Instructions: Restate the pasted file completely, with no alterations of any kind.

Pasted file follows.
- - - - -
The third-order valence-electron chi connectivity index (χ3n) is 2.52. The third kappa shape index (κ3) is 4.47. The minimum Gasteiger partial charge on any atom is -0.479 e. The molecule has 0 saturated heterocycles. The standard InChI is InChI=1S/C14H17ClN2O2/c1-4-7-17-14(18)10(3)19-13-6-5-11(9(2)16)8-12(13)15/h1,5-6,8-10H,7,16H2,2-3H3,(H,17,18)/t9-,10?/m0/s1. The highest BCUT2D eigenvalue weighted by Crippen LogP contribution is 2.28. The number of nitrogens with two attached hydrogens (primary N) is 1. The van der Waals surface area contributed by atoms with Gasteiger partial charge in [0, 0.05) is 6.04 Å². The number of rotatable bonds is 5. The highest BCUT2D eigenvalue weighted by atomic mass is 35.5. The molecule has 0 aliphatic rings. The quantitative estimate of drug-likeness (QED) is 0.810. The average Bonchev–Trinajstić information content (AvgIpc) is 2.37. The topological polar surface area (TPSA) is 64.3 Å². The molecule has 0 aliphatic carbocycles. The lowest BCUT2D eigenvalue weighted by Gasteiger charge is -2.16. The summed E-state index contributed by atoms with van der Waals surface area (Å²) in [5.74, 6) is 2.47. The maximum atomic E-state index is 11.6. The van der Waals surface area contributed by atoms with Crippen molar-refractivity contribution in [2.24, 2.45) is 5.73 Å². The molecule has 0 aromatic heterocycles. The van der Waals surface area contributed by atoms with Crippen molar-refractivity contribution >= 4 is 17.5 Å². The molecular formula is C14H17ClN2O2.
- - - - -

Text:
The third-order valence-electron chi connectivity index (χ3n) is 2.52. The third kappa shape index (κ3) is 4.47. The minimum Gasteiger partial charge on any atom is -0.479 e. The molecule has 0 saturated heterocycles. The standard InChI is InChI=1S/C14H17ClN2O2/c1-4-7-17-14(18)10(3)19-13-6-5-11(9(2)16)8-12(13)15/h1,5-6,8-10H,7,16H2,2-3H3,(H,17,18)/t9-,10?/m0/s1. The highest BCUT2D eigenvalue weighted by Crippen LogP contribution is 2.28. The number of nitrogens with two attached hydrogens (primary N) is 1. The van der Waals surface area contributed by atoms with Gasteiger partial charge in [0, 0.05) is 6.04 Å². The number of rotatable bonds is 5. The highest BCUT2D eigenvalue weighted by atomic mass is 35.5. The molecule has 0 aliphatic rings. The quantitative estimate of drug-likeness (QED) is 0.810. The average Bonchev–Trinajstić information content (AvgIpc) is 2.37. The topological polar surface area (TPSA) is 64.3 Å². The molecule has 0 aliphatic carbocycles. The lowest BCUT2D eigenvalue weighted by Gasteiger charge is -2.16. The summed E-state index contributed by atoms with van der Waals surface area (Å²) in [5.74, 6) is 2.47. The maximum atomic E-state index is 11.6. The van der Waals surface area contributed by atoms with Crippen molar-refractivity contribution in [2.24, 2.45) is 5.73 Å². The molecule has 0 aromatic heterocycles. The van der Waals surface area contributed by atoms with Crippen molar-refractivity contribution >= 4 is 17.5 Å². The molecular formula is C14H17ClN2O2.